Fat bloom on chocolate confectionery systems - From core to surface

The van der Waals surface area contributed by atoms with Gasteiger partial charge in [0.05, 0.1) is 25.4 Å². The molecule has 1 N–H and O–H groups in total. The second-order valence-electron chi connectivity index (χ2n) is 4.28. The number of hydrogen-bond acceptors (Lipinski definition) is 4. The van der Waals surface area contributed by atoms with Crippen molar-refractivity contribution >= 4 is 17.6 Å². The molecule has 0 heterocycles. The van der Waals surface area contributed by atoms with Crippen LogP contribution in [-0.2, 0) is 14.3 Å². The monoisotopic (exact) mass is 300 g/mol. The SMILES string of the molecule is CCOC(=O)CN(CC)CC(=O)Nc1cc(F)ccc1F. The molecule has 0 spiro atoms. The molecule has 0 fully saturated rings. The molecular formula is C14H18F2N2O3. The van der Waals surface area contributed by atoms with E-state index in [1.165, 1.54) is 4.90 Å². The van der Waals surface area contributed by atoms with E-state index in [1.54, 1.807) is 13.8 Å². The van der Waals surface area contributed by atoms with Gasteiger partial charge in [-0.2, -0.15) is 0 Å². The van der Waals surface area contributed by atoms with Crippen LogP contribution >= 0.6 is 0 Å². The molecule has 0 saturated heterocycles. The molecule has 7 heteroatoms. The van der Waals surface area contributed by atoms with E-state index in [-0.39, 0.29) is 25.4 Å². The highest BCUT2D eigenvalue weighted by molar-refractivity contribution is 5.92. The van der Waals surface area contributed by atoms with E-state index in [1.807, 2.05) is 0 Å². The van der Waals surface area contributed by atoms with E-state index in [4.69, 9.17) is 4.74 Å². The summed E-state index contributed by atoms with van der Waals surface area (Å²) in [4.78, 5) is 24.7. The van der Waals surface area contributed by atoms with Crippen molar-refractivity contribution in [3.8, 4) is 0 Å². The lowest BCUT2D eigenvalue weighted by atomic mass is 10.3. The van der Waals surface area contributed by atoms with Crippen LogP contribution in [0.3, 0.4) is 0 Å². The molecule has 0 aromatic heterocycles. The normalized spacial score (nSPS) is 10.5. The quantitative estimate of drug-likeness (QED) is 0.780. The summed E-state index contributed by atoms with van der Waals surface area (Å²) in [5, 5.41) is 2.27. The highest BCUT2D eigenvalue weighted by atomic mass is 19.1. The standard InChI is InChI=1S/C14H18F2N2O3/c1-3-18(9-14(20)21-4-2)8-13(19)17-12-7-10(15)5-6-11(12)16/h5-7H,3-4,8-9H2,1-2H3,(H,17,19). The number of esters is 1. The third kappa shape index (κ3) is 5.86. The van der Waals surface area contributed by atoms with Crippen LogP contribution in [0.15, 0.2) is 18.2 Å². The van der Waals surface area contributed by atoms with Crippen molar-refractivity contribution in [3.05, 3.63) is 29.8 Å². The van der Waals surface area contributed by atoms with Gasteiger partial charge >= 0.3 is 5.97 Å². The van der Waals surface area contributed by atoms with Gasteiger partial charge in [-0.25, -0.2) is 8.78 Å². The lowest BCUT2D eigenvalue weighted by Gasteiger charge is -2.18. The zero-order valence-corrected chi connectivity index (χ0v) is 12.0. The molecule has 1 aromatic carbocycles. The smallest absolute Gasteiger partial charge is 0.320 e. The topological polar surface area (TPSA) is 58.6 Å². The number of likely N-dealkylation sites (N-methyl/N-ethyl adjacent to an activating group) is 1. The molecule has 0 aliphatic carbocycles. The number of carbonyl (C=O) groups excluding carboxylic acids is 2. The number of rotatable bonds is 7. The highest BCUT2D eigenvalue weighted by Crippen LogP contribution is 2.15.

Abstract: Abstract Fat bloom on chocolate is a major problem for the confectionery industry since the unappetising appearance and negative sensory effects lead to rejection by customers. The presence of fat bloom on chocolate confectionery systems is usually connected to migration of liquid fat due to the difference in composition between filling triacylglycerols (TAGs) and cocoa butter TAGs. The filling TAGs migrate into the chocolate shell where they can dissolve cocoa butter crystals. Consequently, cocoa butter TAGs migrate to the surface followed by a re-crystallisation into the most stable polymorph ?1VI. Cocoa butter is the main fat in chocolate which can be considered as a composite material consisting of solid particles (i.e. cocoa particles, sugar crystals and in some cases milk solids) in a lipid continuous matrix of cocoa butter. The final quality of the product is highly dependent on the polymorphic forms of the cocoa butter TAGs in the fat phase and the distribution and size of the solid particles. In this thesis the migration of filling oil into model shells of cocoa butter and of chocolate has been investigated as well as the fat bloom development. This was implemented through the development of novel analytical methods, where optical profilometry and confocal Raman microscopy give information regarding the shell microstructure at and below the surface, and energy dispersive X-ray spectroscopy (EDS) provides the opportunity to follow the movement of brominated TAGs from the filling into the shell. By combining these techniques with established methods such as low vacuum scanning electron microscopy (LV SEM) and differential scanning calorimetry (DSC) a toolkit for the investigation of oil migration connected to surface microstructure development has been established. Imperfections, in form of pores and protrusions, at chocolate surfaces have been identified, confirming previous studies reporting these features. These imperfections were characterised using confocal Raman microscopy indicating that some protrusions are filled with fat and some are air-filled in conjunction with a fat shell, while the pores consist of air. These imperfections continued further into the chocolate shell, thus, it is suggested that they could be connected to oil migration and further to fat bloom development. The microstructure of model shells was shown to have a substantial impact on the TAG migration rate which was connected to fat bloom development. By applying seeding as pre-crystallisation technique to the shells the migration rates were decreased as well as the development of fat bloom crystals at the surface. In contrast, model pralines with poorly tempered shells indicated a higher oil migration rate and accelerated development of fat bloom. Furthermore, the presence of non-fat particles was shown to increase the migration rate and the fat bloom development. Additionally, the particle size of the non-fat particles proved to have an impact, where a smaller particle size gave rise to higher migration rates and thus, accelerated fat bloom development. The importance of controlled storage temperature was further demonstrated, where a minor increase in temperature from 20 to 23°C lead to substantially higher migration rates and accelerated fat bloom development. The mechanisms of oil migration in chocolate confectionery systems have mainly been referred to as molecular diffusion or capillary flow in literature. However, through results from the work of this thesis, convective flow is suggested to be an important contribution to the migration of filling oil in addition to molecular diffusion and capillary flow.